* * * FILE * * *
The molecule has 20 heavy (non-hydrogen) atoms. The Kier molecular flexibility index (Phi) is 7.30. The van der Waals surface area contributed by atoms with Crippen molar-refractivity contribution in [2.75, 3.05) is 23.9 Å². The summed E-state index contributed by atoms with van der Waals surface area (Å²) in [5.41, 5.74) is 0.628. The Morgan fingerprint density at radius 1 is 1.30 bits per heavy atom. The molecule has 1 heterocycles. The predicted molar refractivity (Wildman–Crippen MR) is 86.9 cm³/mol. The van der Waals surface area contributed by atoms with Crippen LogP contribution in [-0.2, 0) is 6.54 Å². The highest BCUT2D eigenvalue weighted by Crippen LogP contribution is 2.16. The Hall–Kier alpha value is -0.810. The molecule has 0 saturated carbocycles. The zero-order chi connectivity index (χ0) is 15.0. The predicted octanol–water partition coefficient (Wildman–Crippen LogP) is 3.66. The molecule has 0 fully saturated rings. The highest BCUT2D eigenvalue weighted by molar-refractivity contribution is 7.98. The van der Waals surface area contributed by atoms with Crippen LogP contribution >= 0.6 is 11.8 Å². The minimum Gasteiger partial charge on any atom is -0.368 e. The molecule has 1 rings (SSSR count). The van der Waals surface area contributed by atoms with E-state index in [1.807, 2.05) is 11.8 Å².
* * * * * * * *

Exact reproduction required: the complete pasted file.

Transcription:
The molecule has 20 heavy (non-hydrogen) atoms. The Kier molecular flexibility index (Phi) is 7.30. The van der Waals surface area contributed by atoms with Crippen molar-refractivity contribution in [2.75, 3.05) is 23.9 Å². The summed E-state index contributed by atoms with van der Waals surface area (Å²) in [5.41, 5.74) is 0.628. The Morgan fingerprint density at radius 1 is 1.30 bits per heavy atom. The molecule has 1 heterocycles. The predicted molar refractivity (Wildman–Crippen MR) is 86.9 cm³/mol. The van der Waals surface area contributed by atoms with Crippen LogP contribution in [-0.2, 0) is 6.54 Å². The highest BCUT2D eigenvalue weighted by Crippen LogP contribution is 2.16. The Hall–Kier alpha value is -0.810. The molecule has 0 saturated carbocycles. The zero-order chi connectivity index (χ0) is 15.0. The predicted octanol–water partition coefficient (Wildman–Crippen LogP) is 3.66. The molecule has 0 fully saturated rings. The highest BCUT2D eigenvalue weighted by molar-refractivity contribution is 7.98. The van der Waals surface area contributed by atoms with Crippen LogP contribution >= 0.6 is 11.8 Å². The minimum Gasteiger partial charge on any atom is -0.368 e. The molecule has 1 rings (SSSR count). The van der Waals surface area contributed by atoms with E-state index in [1.807, 2.05) is 11.8 Å².